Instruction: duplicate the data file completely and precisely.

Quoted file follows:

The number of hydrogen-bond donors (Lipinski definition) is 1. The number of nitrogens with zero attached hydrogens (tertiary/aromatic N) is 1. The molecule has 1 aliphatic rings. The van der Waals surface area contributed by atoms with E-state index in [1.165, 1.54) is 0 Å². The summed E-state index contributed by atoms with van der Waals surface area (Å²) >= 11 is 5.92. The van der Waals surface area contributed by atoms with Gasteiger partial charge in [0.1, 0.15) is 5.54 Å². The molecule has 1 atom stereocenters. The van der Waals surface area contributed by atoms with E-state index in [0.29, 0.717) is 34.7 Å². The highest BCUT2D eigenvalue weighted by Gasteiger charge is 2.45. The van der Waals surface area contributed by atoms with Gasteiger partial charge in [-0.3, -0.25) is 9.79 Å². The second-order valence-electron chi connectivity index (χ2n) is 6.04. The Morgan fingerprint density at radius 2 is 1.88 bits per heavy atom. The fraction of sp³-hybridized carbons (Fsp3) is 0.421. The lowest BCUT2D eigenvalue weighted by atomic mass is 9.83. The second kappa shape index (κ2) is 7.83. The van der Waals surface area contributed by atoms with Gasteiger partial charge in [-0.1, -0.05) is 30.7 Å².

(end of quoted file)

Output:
The number of hydrogen-bond donors (Lipinski definition) is 1. The number of nitrogens with zero attached hydrogens (tertiary/aromatic N) is 1. The molecule has 1 aliphatic rings. The van der Waals surface area contributed by atoms with E-state index in [1.165, 1.54) is 0 Å². The summed E-state index contributed by atoms with van der Waals surface area (Å²) >= 11 is 5.92. The van der Waals surface area contributed by atoms with Gasteiger partial charge in [0.1, 0.15) is 5.54 Å². The molecule has 1 atom stereocenters. The van der Waals surface area contributed by atoms with E-state index in [0.29, 0.717) is 34.7 Å². The highest BCUT2D eigenvalue weighted by Gasteiger charge is 2.45. The van der Waals surface area contributed by atoms with Gasteiger partial charge in [-0.3, -0.25) is 9.79 Å². The second-order valence-electron chi connectivity index (χ2n) is 6.04. The Morgan fingerprint density at radius 2 is 1.88 bits per heavy atom. The fraction of sp³-hybridized carbons (Fsp3) is 0.421. The lowest BCUT2D eigenvalue weighted by atomic mass is 9.83. The second kappa shape index (κ2) is 7.83. The van der Waals surface area contributed by atoms with Gasteiger partial charge in [-0.1, -0.05) is 30.7 Å².